Unilever celebrates its 90th anniversary this year. To mark the milestone, we asked business pioneers, thought-leaders and change-makers from across the globe to share their views on how companies with purpose can thrive into the future.
From established CEOs to emerging young entrepreneurs, here’s what they told us…
A commitment to community
Tawee Rojanasinwilai, owner of Thailand’s Taweekit retail chain, believes that doing the right thing by the communities you serve helps build a strong a strong foundation for any business.
In his article, he explained how, after building his company up from a single store to a nationwide network, he faced losing it all when the financial crisis of 1997 meant the firm’s financial assets were held in banks that had been forced to close.
Support and a stable supply chain from Unilever, plus a bold temporary move to sell from market stalls instead of stores, helped Tawee navigate his business back from the brink of collapse.
“Even at our lowest point, when the business was all but gone, this thinking – the principles of right and wrong, and our desire to do good in the community – never strayed from the front of my mind,” he said.
It’s a philosophy that served him well. Taweekit is set to open its 185th store this year.
Unleashing the potential of youth
Kenya-based Draganah Omwange is on Unilever’s Future Leaders programme – an initiative to nurture talented young people across the company.
Draganah is the driving force behind a waste collection and recycling partnership which educates children about the value of discarded plastic. Since acting on her passion to rid Nairobi’s streets of litter, Draganah has led the U-Turn programme to reach 190 schools, inspiring thousands of pupils – and their families – to recycle their rubbish.
“Businesses need fresh ideas. They need people who see opportunity without seeing the barriers that sometimes come with experience,” she said.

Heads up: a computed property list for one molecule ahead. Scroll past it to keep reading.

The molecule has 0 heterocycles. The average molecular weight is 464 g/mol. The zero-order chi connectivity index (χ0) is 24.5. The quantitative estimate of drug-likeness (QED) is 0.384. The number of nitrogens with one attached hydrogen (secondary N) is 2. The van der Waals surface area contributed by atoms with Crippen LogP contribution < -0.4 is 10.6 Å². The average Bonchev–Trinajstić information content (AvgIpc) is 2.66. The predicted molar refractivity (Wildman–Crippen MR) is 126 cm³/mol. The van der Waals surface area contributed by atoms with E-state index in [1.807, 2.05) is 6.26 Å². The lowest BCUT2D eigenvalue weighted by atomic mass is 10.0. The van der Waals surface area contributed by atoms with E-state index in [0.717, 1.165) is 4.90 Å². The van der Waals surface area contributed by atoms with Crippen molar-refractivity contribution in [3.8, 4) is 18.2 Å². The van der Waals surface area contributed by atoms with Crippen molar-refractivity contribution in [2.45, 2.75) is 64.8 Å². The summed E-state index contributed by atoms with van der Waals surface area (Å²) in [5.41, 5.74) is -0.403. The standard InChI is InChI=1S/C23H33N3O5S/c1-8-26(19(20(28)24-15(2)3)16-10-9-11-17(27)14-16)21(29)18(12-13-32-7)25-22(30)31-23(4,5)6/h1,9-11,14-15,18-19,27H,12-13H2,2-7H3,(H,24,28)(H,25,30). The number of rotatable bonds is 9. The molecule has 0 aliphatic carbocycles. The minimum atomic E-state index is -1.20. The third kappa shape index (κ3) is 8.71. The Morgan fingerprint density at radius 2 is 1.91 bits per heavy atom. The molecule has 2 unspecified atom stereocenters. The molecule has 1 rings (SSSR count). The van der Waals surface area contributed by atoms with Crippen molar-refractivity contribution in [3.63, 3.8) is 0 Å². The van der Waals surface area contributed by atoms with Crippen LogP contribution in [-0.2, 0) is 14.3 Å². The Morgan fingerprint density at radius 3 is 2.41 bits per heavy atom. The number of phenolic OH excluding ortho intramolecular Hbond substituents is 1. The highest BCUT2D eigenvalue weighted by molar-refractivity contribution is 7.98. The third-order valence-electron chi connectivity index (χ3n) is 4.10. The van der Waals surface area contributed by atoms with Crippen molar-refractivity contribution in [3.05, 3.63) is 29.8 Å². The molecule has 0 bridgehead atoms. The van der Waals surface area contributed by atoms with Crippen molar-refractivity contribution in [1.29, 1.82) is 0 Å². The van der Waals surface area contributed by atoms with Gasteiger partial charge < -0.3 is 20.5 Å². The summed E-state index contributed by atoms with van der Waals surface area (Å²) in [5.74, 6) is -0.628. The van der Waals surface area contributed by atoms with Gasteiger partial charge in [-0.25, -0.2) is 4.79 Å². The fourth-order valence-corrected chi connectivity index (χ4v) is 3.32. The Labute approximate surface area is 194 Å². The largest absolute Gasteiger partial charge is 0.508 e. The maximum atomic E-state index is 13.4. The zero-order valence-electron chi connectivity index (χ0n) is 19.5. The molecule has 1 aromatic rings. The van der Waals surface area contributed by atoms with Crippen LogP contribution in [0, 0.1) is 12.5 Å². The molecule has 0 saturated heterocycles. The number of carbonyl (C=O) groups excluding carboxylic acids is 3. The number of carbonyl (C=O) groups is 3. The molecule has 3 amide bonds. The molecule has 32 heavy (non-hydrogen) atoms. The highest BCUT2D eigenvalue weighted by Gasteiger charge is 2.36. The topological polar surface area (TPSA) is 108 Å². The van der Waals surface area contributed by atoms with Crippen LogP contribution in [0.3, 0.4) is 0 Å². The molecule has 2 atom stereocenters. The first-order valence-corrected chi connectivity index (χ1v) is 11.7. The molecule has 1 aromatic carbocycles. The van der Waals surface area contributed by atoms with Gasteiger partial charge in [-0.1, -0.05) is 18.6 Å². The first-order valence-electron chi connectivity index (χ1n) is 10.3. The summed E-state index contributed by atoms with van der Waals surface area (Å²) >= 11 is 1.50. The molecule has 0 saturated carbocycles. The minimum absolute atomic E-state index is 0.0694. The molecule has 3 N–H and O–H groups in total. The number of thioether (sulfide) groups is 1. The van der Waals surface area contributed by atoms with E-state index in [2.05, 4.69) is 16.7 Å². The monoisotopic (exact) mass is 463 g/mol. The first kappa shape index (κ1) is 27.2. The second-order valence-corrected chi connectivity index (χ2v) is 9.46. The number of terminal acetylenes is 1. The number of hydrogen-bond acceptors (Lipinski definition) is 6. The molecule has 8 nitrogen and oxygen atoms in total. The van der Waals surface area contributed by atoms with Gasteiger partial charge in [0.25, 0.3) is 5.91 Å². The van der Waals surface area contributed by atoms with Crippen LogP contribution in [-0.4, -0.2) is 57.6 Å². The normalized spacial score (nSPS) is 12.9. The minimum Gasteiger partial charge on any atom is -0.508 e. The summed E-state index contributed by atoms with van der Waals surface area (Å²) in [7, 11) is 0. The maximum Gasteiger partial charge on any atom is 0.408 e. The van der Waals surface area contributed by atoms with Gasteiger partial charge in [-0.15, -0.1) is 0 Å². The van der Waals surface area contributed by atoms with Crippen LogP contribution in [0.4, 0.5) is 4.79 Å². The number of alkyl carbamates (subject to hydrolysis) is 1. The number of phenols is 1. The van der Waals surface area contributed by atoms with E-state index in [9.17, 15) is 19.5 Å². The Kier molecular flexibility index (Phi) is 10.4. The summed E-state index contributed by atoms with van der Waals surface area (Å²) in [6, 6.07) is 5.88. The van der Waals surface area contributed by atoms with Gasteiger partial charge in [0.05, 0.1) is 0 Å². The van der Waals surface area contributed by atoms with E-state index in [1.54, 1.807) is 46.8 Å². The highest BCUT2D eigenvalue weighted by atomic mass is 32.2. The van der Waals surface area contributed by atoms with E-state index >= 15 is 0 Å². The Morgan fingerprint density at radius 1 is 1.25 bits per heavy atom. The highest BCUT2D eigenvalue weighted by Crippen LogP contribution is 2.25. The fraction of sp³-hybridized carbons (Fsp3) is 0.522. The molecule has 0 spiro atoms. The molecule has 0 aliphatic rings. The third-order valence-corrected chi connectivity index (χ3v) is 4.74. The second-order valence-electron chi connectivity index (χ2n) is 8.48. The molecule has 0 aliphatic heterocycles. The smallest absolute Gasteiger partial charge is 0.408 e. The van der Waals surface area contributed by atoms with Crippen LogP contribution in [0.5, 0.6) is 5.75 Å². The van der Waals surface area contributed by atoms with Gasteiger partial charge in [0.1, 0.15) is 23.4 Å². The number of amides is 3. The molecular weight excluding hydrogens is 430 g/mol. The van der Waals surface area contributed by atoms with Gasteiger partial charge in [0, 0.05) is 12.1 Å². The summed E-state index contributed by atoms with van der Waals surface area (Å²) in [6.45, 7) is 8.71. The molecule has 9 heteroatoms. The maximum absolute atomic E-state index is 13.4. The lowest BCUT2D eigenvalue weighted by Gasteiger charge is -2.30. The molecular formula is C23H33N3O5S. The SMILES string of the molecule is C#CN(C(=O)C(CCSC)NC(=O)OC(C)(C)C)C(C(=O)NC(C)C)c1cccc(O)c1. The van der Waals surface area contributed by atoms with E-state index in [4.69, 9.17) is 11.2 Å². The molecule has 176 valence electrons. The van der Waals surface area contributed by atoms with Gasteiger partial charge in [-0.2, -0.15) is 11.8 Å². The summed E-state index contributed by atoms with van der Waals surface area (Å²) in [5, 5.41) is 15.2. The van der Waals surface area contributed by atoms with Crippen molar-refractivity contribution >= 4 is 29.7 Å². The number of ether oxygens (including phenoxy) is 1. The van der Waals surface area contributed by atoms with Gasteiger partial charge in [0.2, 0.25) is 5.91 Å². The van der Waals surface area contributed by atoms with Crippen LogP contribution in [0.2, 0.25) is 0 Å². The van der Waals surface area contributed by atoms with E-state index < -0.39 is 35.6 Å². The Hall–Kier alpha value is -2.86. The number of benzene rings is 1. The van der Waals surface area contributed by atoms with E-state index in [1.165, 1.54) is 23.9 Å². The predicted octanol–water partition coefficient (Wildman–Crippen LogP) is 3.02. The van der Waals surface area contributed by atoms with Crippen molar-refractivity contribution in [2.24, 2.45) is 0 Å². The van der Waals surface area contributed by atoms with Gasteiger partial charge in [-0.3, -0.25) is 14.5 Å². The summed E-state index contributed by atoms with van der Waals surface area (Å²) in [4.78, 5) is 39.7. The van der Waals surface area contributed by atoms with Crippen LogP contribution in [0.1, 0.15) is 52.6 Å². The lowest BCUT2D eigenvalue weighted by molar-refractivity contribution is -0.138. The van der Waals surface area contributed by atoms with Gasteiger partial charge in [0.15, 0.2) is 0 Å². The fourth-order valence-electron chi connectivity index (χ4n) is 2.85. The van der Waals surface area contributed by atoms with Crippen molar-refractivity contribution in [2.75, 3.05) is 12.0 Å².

“Change is how we create things we haven’t seen before – and that’s why young people must be brought into decision-making and their ideas given the space and opportunities to try things out. Especially when it comes to putting purpose at the centre of everything we do.”
From competitors to collaborators
Joost Oorthuizen, CEO of the Netherlands-based Sustainable Trade Initiative (IDH), challenged companies to see their competitors not just as rivals, but as invaluable collaborators towards a greater purpose.
“Competitors must launch and deliver collaborations quickly and frequently. That will require courage on the part of leaders – to walk paths never before trodden and to take risks to innovate the way the world does business,” he said.
The responsibility of being a beloved brand
Piyush Pandey, Global Chief Creative Officer at Ogilvy, shared his thoughts on how products are made in factories, but brands that last are those forged in people’s hearts.
“When you’re in the hearts of the people you have a responsibility to delight them, and to be part of their lives when they are in pain. When there are concerns. When there are things like physical, emotional or environmental pressure.
“The brands that can do this job, are the brands that become a brand like Unilever,” he said.
Time to change the rules of the game
Founding Director of Forum for the Future, environmentalist and broadcaster Jonathon Porritt reflected on his personal experience of acting as an adviser to Unilever for more than 20 years.
During that time he saw the Unilever Sustainable Living Plan take shape, outlining our commitment to reducing our impact on the planet while pursuing ambitious growth. Looking ahead, he challenged businesses with purpose to radically change the system.
“If Earth-trashing economic growth and ruthlessly promoted consumerism, where everything has to be as cheap as possible for Western consumers, remain the drivers of what we think of as ‘progress’ today, compounded by continuing population growth, how can any company, even one as committed as Unilever, genuinely aspire to make a real difference?” he said.
Why stepping up benefits everyone
And in a short film to celebrate Unilever’s 90th birthday Walmart CEO Doug McMillon discussed how the retail giant shared a common purpose with Unilever.
“Like Unilever, we believe that doing good is good business. And that can mean stepping up in bold new ways that benefit all of us,” he said.